center of the room, again stand out in a sharp contrast under the clarity
of halogen lights.
An expansive Argosy desk houses the two new Mackie Digital 8 Bus consoles,
purchased and installed in April of 1999. The desk is incredibly
stream-lined with the two monitors mounted down into the Argosy, behind -
you guessed it - black glass. Brian advises me, "Trent is full
on to learn anything new and he was the one who said,
'Let's get the Mackie D8Bs,' after checking out all of the specs. He
has gotten to the point where he delegates a lot of responsibility, as
opposed to being hands on on everything, and it's really his ears that do
a lot of the work in Studio B. Mainly he does his work in Studio A,
but there are times when he will come back to Studio B and use it as his
writing room and do some singing."
Brian continues, "In fact when the D8Bs first showed up, I was on
vacation and Trent was the first person to get them up and running. When I
came back he was like, 'Look how easy these things are to use, you can
just press this and it'll do that, and if you do that, it'll do this.'
He was ramped up and working on these things in no time."
"There was such short leaning curve on the D8B it really surprised me
as to how easy they are to learn," Brian notes. "It was
just a question of me sitting down with some signal running through the
console, a bit of scanning the interface, and suddenly I'm saying, 'oh,
okay, that's easy enough.' I really didn't have to get into the
board too heavy to really understand it."
Brian then spent a week of sixteen-plus hour days making the room ready in
anticipation of Studio B's first outside clients. The group Porter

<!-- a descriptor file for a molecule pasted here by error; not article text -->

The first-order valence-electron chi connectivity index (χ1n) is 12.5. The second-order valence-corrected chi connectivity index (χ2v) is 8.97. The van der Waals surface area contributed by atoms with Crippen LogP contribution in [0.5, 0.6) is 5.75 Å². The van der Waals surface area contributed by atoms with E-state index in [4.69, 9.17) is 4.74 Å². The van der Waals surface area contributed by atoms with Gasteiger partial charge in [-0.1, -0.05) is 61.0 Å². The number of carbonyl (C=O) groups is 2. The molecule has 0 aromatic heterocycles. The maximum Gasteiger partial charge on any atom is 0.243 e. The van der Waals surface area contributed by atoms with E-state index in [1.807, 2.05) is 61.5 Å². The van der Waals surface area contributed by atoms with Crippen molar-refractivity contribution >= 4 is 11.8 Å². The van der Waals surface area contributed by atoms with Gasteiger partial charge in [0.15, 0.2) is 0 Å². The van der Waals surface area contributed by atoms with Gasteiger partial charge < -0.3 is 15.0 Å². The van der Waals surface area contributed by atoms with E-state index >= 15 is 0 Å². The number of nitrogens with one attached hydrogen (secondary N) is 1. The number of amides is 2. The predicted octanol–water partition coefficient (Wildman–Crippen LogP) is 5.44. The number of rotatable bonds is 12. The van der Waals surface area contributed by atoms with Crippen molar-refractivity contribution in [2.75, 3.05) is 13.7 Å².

Ricks, a collaboration of ambient maestro Thomas Köner and beatmeister
Andy Mellwig, were the first outside artists to visit Nothing Studios and
mix their new single, 'The Day the World Went Away' on the Mackie D8Bs.
Brian points out that the boards are networked together so they act as one
console with 48 digital inputs and 48 analog inputs. The D8Bs were
called upon for the remixing of 'Ten Miles High', which appears on the
vinyl release of 'The Fragile', as well as the UK single release for
All of the digital sequencing for 'The Fragile' was handled on the
D8Bs, as well. Brian points outs, "Bob Ezrin did all of
the digital sequencing on the D8Bs for 'The Fragile' here in this
The D8Bs are fed automation moves from a multitude of computers, all of
which are running ProTools and Logic, from the band member's individual
project studios. Song sections or remixes are started in any of the
upstairs studios and then transferred to the D8Bs for collaborative mixing
and print down.
Continuing, Brian states, "There was one mix I had done on both of
the D8Bs, and there was a lot of timecode. After listening to it I
wanted to come back a few days later and do a few fixes. I just
reloaded the settings and had everything back to where I had exactly left
it off in a second. I got the perfect sound instantly and then it
was incredibly fast and easy to make the changes."
"Instant recall, instant everything," Brain states as a
few of the D8B's best assets. "In Studio A, we have the SSL
4000G Plus, a great board, it's a favorite of mine, but with the D8B, if
you want to call something up, it's just one button and you can call up
and reset whole board. Once we got the synch card installed and with
the ease of the interface with the computers, they have been flawless.
A breeze. Plus, they sound great. It's one thing to be easy to
use, but if they don't sound good, what's the point?"
"With the gates and compressors on each channel, and even little
features like switching between a two track A and B and main and near
field switchability, even the way the mix system works, it's up there with
a console that costs hundreds of thousands of dollars."
I ponder, Hmmm. That could be another great business venture for
Trent... Maybe he could use the savings to start a magazine
called, 'Funeral Home Recording?'